Manitoba harvest: rural livelihood contributions of community shared agriculture and farmers' markets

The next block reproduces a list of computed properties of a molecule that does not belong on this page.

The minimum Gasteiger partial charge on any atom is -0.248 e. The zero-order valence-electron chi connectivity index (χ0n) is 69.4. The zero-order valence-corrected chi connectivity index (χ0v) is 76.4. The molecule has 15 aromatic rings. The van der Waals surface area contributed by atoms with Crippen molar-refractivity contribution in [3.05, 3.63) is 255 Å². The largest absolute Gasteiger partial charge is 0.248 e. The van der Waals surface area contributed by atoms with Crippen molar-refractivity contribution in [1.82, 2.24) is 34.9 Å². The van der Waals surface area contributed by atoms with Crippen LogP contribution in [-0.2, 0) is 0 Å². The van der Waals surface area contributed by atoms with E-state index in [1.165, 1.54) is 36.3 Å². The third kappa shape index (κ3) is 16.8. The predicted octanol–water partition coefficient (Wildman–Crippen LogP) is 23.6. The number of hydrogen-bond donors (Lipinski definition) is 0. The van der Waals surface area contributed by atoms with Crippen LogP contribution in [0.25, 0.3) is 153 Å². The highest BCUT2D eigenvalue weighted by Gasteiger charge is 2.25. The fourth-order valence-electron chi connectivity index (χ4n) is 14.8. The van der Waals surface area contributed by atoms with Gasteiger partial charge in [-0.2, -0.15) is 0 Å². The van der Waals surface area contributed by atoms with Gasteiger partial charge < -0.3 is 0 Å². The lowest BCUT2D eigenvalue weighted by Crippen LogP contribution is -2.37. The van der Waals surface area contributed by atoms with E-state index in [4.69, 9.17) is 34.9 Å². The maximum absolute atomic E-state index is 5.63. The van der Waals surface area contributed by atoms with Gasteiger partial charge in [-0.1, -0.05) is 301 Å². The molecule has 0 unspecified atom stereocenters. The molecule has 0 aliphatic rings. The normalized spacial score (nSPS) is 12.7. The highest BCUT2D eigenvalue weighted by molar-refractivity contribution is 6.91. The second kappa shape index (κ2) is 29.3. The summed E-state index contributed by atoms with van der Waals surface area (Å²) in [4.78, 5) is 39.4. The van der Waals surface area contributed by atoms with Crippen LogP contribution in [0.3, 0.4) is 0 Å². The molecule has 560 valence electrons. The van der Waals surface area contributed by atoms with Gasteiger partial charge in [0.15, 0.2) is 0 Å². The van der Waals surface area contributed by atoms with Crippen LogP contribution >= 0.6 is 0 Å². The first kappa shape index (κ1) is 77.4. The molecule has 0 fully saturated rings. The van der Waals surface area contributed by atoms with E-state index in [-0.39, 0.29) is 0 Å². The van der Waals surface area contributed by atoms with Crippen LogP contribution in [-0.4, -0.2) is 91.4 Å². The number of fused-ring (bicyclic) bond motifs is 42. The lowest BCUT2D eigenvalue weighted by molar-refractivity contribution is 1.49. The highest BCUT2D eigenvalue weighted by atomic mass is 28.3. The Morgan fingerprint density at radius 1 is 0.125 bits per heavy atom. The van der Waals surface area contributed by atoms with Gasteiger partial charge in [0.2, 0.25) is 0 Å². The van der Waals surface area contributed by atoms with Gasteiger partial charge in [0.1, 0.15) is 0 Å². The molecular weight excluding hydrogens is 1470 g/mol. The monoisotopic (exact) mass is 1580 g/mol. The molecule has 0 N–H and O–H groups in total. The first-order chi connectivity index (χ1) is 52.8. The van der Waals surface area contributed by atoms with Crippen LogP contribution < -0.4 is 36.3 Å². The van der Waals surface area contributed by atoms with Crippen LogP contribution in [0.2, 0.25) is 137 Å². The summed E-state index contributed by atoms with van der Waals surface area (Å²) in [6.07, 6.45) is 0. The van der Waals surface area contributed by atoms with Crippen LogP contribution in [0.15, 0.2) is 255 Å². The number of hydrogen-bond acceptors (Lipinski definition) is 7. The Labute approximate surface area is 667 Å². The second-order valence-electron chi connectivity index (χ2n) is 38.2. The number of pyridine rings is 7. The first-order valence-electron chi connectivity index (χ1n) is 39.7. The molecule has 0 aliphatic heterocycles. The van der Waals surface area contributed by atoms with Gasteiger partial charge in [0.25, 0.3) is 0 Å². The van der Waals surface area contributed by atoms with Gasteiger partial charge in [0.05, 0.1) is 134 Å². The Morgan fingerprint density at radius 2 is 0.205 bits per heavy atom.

This thesis investigates the rural livelihood contributions of two consumer-direct marketing models, Community Shared Agriculture and farmers' markets in southern Manitoba. While the majority of existing CSA literature focuses on the theoretical benefits of CSAs few studies have critically examined the model and there is limited existing literature on farmers markets. The study critically examines the experiences of Manitoba producer and consumer households with these models through the lenses of sustainable livelihoods and social capital. Manitoba producers initiating CSAs are motivated primarily by ideological convictions, and in the case of farmers' markets, a desire to diversify and increase household financial assets, and the social aspects of the model. Findings indicate that the financial benefits of these models in Manitoba are marginal, and although they have the potential to provide opportunities for livelihood diversification and social capital development, producers should be cautious that these models do not increase household vulnerability.